“Don’t make me come down there!”
When I was a child, if play got a bit, ‘out of hand’ and turned into arguments – and noisy arguments at that – in the basement of our house, one of the most serious means to quiet us down would be to hear my father’s or mother’s voice calling down from the upper floor, ‘don’t make me come down there!’
Similarly in high school, (I went to a Catholic boy’s school) if we were making noise in our seats, causing distractions during an assembly – when we knew we were supposed to be quiet or paying attention– all it would take to restore silence and attentiveness immediately would be for the principal to stand up, point down to the offending parties and say, ‘don’t make me come down there!’
The distance of time helps to form a better understanding of the experiences in our lives that have made us who were are today. When I reflect through the hindsight of being a parent with active children, or any times I have been in a classroom setting also with active kids, it is easy to understand how, sometimes, our frustrations can give way to words that sound more like threats. “Don’t make me come down there,” can give rise to the question, ‘what will happen if you do come down here?’
This response, in frustration, usually comes from the belief that children should ‘know better’ or are at least on the path to ‘knowing better’ when it comes to living with, interacting with, and cooperating with each other. That arguing, bickering and fighting are not only the result of selfishness or self-interest; but arguing, bickering and fighting are quite often counterproductive. In a family setting, in a fight, nobody wins really; there are usually hurt feelings, resentment and distancing; and it doesn’t just happen in families – it happens in schools, workplaces, and even in church parish communities.
Perhaps approached a different way, the words, ‘don’t make me come down there’ can take on a less threatening tone if we reflect on them through God’s lens. From the beginning of salvation history, God invited His people to live in harmony with each other and with Him; the purpose of His interaction through the Law with His chosen people was to help guide them into together into right relationship with Him.
One of the ways He did this was to pass on rules for living, summarized in the Ten Commandments – these were a means for living out a relationship of harmony and love with God and with each other. (The Commandments are separated into categories really that deal specifically with how we respond to God, and how we live with each other)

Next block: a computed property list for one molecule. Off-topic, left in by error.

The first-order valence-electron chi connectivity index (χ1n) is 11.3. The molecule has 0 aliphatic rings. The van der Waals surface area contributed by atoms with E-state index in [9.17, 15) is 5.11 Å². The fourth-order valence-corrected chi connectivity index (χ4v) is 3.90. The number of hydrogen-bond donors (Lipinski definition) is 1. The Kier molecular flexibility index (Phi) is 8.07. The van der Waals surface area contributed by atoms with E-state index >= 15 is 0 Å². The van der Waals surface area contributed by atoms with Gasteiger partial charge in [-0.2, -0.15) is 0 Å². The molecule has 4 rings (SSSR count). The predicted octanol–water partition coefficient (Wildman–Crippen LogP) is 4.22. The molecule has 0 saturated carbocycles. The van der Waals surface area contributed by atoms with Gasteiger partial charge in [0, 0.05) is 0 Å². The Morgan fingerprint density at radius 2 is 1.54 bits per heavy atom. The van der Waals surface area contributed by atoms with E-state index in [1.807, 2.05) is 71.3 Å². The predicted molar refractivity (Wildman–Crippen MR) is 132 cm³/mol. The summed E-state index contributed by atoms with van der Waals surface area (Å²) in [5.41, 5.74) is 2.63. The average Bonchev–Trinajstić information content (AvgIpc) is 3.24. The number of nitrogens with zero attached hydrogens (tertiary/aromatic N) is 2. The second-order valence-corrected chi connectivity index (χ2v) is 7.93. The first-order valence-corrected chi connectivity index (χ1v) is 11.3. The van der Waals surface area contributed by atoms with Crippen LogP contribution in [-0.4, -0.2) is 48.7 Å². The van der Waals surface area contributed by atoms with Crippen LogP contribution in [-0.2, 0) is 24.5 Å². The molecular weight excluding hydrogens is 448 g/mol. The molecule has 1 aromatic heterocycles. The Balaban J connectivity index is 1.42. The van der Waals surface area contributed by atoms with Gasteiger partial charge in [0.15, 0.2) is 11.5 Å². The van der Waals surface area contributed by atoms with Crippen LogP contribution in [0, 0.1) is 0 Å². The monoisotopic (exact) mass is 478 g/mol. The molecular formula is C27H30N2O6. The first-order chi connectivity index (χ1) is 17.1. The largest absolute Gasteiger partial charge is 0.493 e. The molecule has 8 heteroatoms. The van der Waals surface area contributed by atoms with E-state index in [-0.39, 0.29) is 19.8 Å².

These were never meant as threats – they were meant as boundaries to keep us in right relationship – in a relationship of love, to prevent harm.
And God is very serious about having us live in that relationship of love: they are called Commandments – not ‘suggestions’.
But of course, throughout history, time and again, God’s children proved we were not able to live within the framework of those Commandments; our tendency towards self-centeredness and self-destruction proved we weren’t capable on our own of getting along with each other, or with God.
In response to our actions, God ‘came down here’; but it was not in a threatening or angry way – it was in the most loving and self-emptying way of all. He came down here in the person of Jesus, living among us, as one of us, to give an example and to lead us in living as we should, in harmony and love with each other.
But He was serious in what He taught, and in the words He used. In our Gospel passage today from St. John, Jesus uses the word, “commandment’. First off, that means He is illustrating His authority, as God, in giving a New Commandment (like the other Ten) – to love one another as He loves us.
Second, the choice of the word ‘commandment’ means this is not an option or a suggestion; it means ‘commandment’! It is His instruction on how we return to that relationship in harmony with God and with each other.
His example was an example for all of us of total self-emptying. Were there people He argued with? Yes, but it was out of love to instruct them in the Truth. Were there people that didn’t get along with Jesus? Obviously, as some rejected everything about Him to the point of handing Him over to death.
God knows all of our faults, weaknesses and failings. He knows we aren’t going to consider every person, even in our parish, our favorite people or even someone we want to spend all of our time engaged with; but what is commanded is that we get along. We are commanded not to gossip, not to fight amongst ourselves, not to seek gain at the expense of others, not to place our own self-interests above God. We are commanded to hold each other up in prayer; to support each other as a community of faith, and to empty ourselves for the sake of our brothers and sisters who most need our assistance and support.
That, Jesus said, is how others will know (and how we will know) that we are His disciples; by our love for each other and our love for God.
And for that, we can be eternally grateful, as God’s children; that God’s love for us, made Him ‘come down here.’
Praised be Jesus Christ, now and forever!